2018 Symposium

April 11 & 12, 2018

The Symposium is organized in conjunction with the String Department of the School of Music.
This year’s work: String Quartet in E flat, Op. 127

Wednesday, April 11 11 AM-1 PM
BU College of Fine Arts Concert Hall

Open Rehearsal of Op. 127, Graduate Student String Quartet coached by Prof. Peter Zazofsky
4-6:30 PM
BU School of Music
Marshall Room
Formal Presentation of Research Papers

Robin Wallace “Opus 127 as a Window into Beethoven’s Visual World”
Response by Theodore Albrecht

Lucy Turner “Beethoven’s Late Beginnings: On the Four ‘Introductions’ of Op. 127″
Response by David Levy

Barbara Barry “Re-Contextualizing Beethoven’s E-Flat Major Quartet Op. 127: Spiral Time and the Paradigm of Persuasion”
Response by Alan Gosman


8:00 PM
BU College of Fine Arts

Concert Hall
Opening Remarks: Lewis Lockwood

Performance, String Quartet in E flat, Op. 127,

Fabio Peixoto, violin 1

Andrew Lin, violin 2

Yejin Han, viola

Heejo Jeon, cello

Thursday, April 12 9-12:00
808 Commonwealth Ave, Seminar Room

Round-Table Discussion of Op. 127,
Conference Participants and BU faculty and students.



Lewis Lockwood, Co-Director BU Center for Beethoven Research

BA, Queens College of the City University of New York; PhD, Princeton University. Lewis Lockwood is a musicologist of international distinction and renown. His scholarship on Renaissance music and Beethoven studies includes several award-winning books and more than a hundred articles and reviews. This depth of scholarship is matched by an impressive list of editorial and administrative accomplishments, including terms as the Editor of the Journal of the American Musicology Society (1964-1967), President of the American Musicological Society (1987-1988), and as the founding Editor of the yearbook Beethoven Forum (1992-2007). His book Music in Renaissance Ferrara (1984) received the Otto Kinkeldey Award of the American Musicological Society, and his Beethoven: the Music and the Life (2003) was a finalist for the Pulitzer Prize in the category “Biography”. The Lewis Lockwood Award of the American Musicological Society is also named in his honor.


Jacquelyn Sholes, Acting Co-Director (Spring 2018)

Jacquelyn Sholes (Ph.D., M.F.A., Brandeis University; B.A. summa cum laude in music and mathematics, Wellesley College) works primarily on repertory of the eighteenth through twentieth centuries, focusing especially on Austro-German and American music. Her book, Allusion as Narrative Premise in Brahms’s Instrumental Music, is forthcoming from Indiana University Press and has been awarded an AMS 75 PAYS subvention from the American Musicological Society. Dr. Sholes has authored articles and reviews appearing in 19th-Century MusicNineteenth-Century Music Review, The Journal of Musicological Research, Notes, Ars Lyrica, and The American Brahms Society Newsletter, as well as prefaces to several score editions and entries in The New Grove Dictionary of American Music, 2nd ed. She organized a recent symposium entitled “‘Footsteps of a Giant: Brahms and the Influence of Beethoven” and sponsored by Boston University’s Center for Beethoven Research.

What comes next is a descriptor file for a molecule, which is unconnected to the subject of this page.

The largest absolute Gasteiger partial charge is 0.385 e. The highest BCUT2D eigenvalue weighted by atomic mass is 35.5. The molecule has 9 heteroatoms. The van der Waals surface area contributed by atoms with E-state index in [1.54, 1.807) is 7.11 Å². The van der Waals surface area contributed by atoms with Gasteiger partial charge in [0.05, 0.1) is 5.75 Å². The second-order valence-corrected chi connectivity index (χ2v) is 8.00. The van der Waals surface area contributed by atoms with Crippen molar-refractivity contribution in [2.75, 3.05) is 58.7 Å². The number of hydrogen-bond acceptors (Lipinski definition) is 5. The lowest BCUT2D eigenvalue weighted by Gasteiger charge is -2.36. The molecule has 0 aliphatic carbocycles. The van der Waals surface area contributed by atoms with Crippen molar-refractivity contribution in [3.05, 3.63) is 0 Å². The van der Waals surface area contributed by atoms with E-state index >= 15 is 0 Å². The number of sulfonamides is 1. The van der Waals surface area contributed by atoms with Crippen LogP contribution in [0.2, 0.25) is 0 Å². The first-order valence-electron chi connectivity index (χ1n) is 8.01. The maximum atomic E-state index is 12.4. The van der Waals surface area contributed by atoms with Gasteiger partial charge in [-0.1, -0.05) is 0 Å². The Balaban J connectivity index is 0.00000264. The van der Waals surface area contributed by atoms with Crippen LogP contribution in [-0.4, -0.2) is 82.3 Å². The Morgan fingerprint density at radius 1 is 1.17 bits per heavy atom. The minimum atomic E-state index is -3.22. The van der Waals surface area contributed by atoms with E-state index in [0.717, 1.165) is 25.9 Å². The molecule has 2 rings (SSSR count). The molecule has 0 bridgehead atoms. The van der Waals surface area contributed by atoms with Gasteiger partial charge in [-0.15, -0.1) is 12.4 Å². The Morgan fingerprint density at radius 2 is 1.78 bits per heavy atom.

In 2017-18, concurrent with her faculty appointment in the Department of Musicology & Ethnomusicology, Dr. Sholes holds a position as Scholar in Residence at Boston University’s Center for Beethoven Research and is also serving as visiting faculty at Brown University. She currently serves as President of the New England Chapter of the American Musicological Society and as a member of the Board of the Phi Beta Kappa Association of Boston. Prior to arriving at Boston University, she held faculty appointments at Williams College and Wellesley College.

Ted Albrecht

Theodore Albrecht, Kent State University

After studying oboe with Charles Veasey and conducting with George Yaeger (both of the San Antonio Symphony Orchestra), he received his bachelor’s degree in music education from St. Mary’s University there in 1967. Albrecht’s graduate studies at North Texas State University included conducting under Anshel Brusilow, as well as musicology under Dika Newlin, Helen Hewitt and Michael Collins, and led to a Ph.D. in musicology in 1975.

Today, Albrecht is perhaps best known as a Beethoven specialist. His three-volume Letters to Beethoven (a collection of over 500 documents, dozens never before available in any language) was published by the University of Nebraska Press in 1996. In the BBC Music Magazine (May, 1997), Barry Cooper hailed it as “the largest and most important collection of Beethoven source materials to be published in English for many years.” His complete new edition of Beethoven’s conversation books, now translated into English in their entirety for the first time is being published by Boydell Press.



Barbara Barry, Hebrew University (Jerusalem)

Barbara Barry has been on the music faculty of the Music Department at University of London Goldsmiths’ College and Chair of Music History at the Guildhall School of Music and Drama, one of Europe’s foremost conservatories in the Barbican Arts Center in London. In the United States she was Chair of Music History at the Longy School of Music, and taught at Clark University, New England Conservatory of Music, the Radcliffe Seminars, Lynn Unversity, and at Harvard University. She has five degrees in music – two in piano performance from Trinity College of Music, London, and three in music history and theory from the University of London, including a PhD awarded ‘magna cum laude’.